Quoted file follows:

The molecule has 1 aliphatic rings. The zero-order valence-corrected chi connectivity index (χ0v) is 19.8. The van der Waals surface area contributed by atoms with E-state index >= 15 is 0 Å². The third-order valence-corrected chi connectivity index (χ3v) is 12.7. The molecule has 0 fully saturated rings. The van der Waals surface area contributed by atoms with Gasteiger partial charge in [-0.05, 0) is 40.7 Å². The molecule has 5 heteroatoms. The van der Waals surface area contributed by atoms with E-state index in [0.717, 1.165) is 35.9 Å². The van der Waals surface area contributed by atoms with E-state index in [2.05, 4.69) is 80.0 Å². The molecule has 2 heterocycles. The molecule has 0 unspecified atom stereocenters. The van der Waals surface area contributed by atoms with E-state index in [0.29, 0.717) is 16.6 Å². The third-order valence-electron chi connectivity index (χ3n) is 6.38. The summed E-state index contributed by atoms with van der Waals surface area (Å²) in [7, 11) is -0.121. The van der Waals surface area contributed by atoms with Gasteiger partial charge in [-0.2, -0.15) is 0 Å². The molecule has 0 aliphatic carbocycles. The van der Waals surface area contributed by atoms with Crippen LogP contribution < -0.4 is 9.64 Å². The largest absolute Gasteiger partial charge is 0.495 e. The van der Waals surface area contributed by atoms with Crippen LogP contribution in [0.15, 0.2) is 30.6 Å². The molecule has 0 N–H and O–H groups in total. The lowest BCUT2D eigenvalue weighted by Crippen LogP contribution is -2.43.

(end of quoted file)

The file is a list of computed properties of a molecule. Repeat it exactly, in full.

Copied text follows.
The molecule has 1 aliphatic rings. The zero-order valence-corrected chi connectivity index (χ0v) is 19.8. The van der Waals surface area contributed by atoms with E-state index >= 15 is 0 Å². The third-order valence-corrected chi connectivity index (χ3v) is 12.7. The molecule has 0 fully saturated rings. The van der Waals surface area contributed by atoms with Gasteiger partial charge in [-0.05, 0) is 40.7 Å². The molecule has 5 heteroatoms. The van der Waals surface area contributed by atoms with E-state index in [0.717, 1.165) is 35.9 Å². The van der Waals surface area contributed by atoms with E-state index in [2.05, 4.69) is 80.0 Å². The molecule has 2 heterocycles. The molecule has 0 unspecified atom stereocenters. The van der Waals surface area contributed by atoms with E-state index in [0.29, 0.717) is 16.6 Å². The third-order valence-electron chi connectivity index (χ3n) is 6.38. The summed E-state index contributed by atoms with van der Waals surface area (Å²) in [7, 11) is -0.121. The van der Waals surface area contributed by atoms with Gasteiger partial charge in [-0.2, -0.15) is 0 Å². The molecule has 0 aliphatic carbocycles. The van der Waals surface area contributed by atoms with Crippen LogP contribution < -0.4 is 9.64 Å². The largest absolute Gasteiger partial charge is 0.495 e. The van der Waals surface area contributed by atoms with Crippen LogP contribution in [0.15, 0.2) is 30.6 Å². The molecule has 0 N–H and O–H groups in total. The lowest BCUT2D eigenvalue weighted by Crippen LogP contribution is -2.43.